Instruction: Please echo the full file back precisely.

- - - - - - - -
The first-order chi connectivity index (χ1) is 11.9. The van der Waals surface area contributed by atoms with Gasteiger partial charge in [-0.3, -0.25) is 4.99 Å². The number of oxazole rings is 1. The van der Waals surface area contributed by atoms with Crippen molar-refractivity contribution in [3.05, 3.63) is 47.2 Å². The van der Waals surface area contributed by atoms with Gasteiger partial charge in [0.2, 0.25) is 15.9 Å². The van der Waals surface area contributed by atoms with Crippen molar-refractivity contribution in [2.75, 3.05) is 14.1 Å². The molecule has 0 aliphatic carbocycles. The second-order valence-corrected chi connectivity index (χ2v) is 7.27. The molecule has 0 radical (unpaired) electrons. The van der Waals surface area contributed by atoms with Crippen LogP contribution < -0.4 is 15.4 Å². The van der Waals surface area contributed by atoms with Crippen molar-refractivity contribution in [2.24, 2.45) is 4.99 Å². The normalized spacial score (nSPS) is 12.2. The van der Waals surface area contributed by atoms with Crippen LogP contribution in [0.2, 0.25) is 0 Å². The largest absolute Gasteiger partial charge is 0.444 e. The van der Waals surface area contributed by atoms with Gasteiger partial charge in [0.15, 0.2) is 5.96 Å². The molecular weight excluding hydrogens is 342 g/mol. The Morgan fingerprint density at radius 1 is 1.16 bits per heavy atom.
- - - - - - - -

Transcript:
The first-order chi connectivity index (χ1) is 11.9. The van der Waals surface area contributed by atoms with Gasteiger partial charge in [-0.3, -0.25) is 4.99 Å². The number of oxazole rings is 1. The van der Waals surface area contributed by atoms with Crippen molar-refractivity contribution in [3.05, 3.63) is 47.2 Å². The van der Waals surface area contributed by atoms with Gasteiger partial charge in [0.2, 0.25) is 15.9 Å². The van der Waals surface area contributed by atoms with Crippen molar-refractivity contribution in [2.75, 3.05) is 14.1 Å². The molecule has 0 aliphatic carbocycles. The second-order valence-corrected chi connectivity index (χ2v) is 7.27. The molecule has 0 radical (unpaired) electrons. The van der Waals surface area contributed by atoms with Crippen LogP contribution < -0.4 is 15.4 Å². The van der Waals surface area contributed by atoms with Crippen molar-refractivity contribution in [2.24, 2.45) is 4.99 Å². The normalized spacial score (nSPS) is 12.2. The van der Waals surface area contributed by atoms with Crippen LogP contribution in [0.2, 0.25) is 0 Å². The largest absolute Gasteiger partial charge is 0.444 e. The van der Waals surface area contributed by atoms with Gasteiger partial charge in [0.15, 0.2) is 5.96 Å². The molecular weight excluding hydrogens is 342 g/mol. The Morgan fingerprint density at radius 1 is 1.16 bits per heavy atom.